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Mindfulness: the Science of Being Present

Mindfulness is quite a commonly used word in today’s times. Starting from mental –health circles and Yoga enthusiasts to almost anyone who is grinding through the challenges of day-to-day life, mindfulness has acquired many new meanings. Originally believed to originate 2,500 years ago in India, it forms one of the principal doctrines of Buddhism. In this article, we shall understand the meaning of mindfulness and its significance in improving mental health. We shall also briefly review some of the most common and exciting mindfulness practices.


Let us first take a close look at what mindfulness means. Mindfulness is a way of being present. In the words of the German spiritual teacher Eckhart Tolle, it is the practice of being grounded in the present moment. As we move through everyday life, we are often engaged physically in our chores, such as washing our dishes or brushing our teeth, but our mind wanders away relentlessly into the past and the future. Suddenly, we find ourselves contemplating something unpleasant our boss said at work the other day or a fight we had with our partner earlier this morning. 


This obsessive thinking over the past and the future creates anxiety and suffering that ultimately morph into different mental illnesses. We judge ourselves over something that happened ten years ago and repeat the same thing with others, even the ones we love so dearly. Ultimately, this leads us to get disconnected from the present moment, the only moment that matters. The present moment is all that we have.


Mindfulness is a conscious practice of being fully present at the moment without judgment. It usually entails paying close attention to sensory stimuli, such as noticing the breath, observing your surroundings, etc. This has been shown to reduce stress levels significantly. 


Practicing mindfulness regularly can transform your inner experiences. It has the potential to produce an enormous amount of tranquillity and wisdom. We shall now discuss some of the most common mindfulness practices.


One way of practicing mindfulness is to slow down. Taking out time to observe your feelings, both emotional and physical, can silence your inner dialogue, the constant bantering of the mind. This can be achieved by focusing on the six senses of human existence: sight, sound, breath (or smell), taste, bodily sensations, and thoughts.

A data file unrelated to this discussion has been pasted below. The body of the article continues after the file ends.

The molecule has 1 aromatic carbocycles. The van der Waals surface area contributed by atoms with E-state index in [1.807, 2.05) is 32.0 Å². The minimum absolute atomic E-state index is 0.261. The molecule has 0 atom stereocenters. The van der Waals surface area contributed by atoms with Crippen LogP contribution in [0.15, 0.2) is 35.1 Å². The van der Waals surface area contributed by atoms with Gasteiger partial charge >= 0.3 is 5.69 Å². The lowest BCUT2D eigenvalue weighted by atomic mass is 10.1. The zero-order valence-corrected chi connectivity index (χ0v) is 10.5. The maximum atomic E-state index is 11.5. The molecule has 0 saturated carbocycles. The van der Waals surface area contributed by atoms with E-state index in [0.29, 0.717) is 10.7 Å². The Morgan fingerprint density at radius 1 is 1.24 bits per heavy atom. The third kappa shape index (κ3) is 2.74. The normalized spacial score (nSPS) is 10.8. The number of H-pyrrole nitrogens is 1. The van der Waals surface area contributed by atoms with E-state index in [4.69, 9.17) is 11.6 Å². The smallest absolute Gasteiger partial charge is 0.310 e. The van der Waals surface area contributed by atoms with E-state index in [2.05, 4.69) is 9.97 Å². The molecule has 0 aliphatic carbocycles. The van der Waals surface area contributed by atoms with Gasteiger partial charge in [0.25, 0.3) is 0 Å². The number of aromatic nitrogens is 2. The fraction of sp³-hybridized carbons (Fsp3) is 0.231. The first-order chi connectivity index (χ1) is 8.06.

Another way of including mindfulness in your daily life is by practicing mindful walking. Feeling the earth under your feet as you walk and noticing your physical environment, such as the trees, children playing, people just passing by, etc., can generate a strong feeling of connectedness to the here and now.


Mindful eating is a mindfulness practice popularised by Jon Kabat- Zin, the pioneer of a mindfulness-based stress reduction program. In this practice, you take a raisin, a grape, or a segment of orange and chew it slowly. You notice all its flavors and pay close attention to its texture and taste. The benefit of this practice is that it can be done every day without much effort. 


Many more such mindfulness techniques can be a part of your daily routine. We must realize that even though this practice originated within Buddhism, it has no religious leanings or compulsions. In that sense, mindfulness is a spiritual practice based on the science of the mind.


Inculcating habits that help us break free of our habitual, negative patterns can transform not only our health (both mental and physical) but also our relationships. They can enhance our professional performance. Medical research has pointed out time and again that mindfulness is capable of healing ailments, some of which may have been chronic. It also can generate new cells in the brain and promote healthier neurotransmitters. 


However, most importantly, it has the power to transform our experiences.  As we begin to observe our experiences, we cultivate mindfulness. In doing so, we can mold even the most tragic incidents into experiences that provide us with the most profound sense of wisdom and compassion.

Edited by: Whitney Edna Ibe

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Tags: #meditation #mindfulness #mental health


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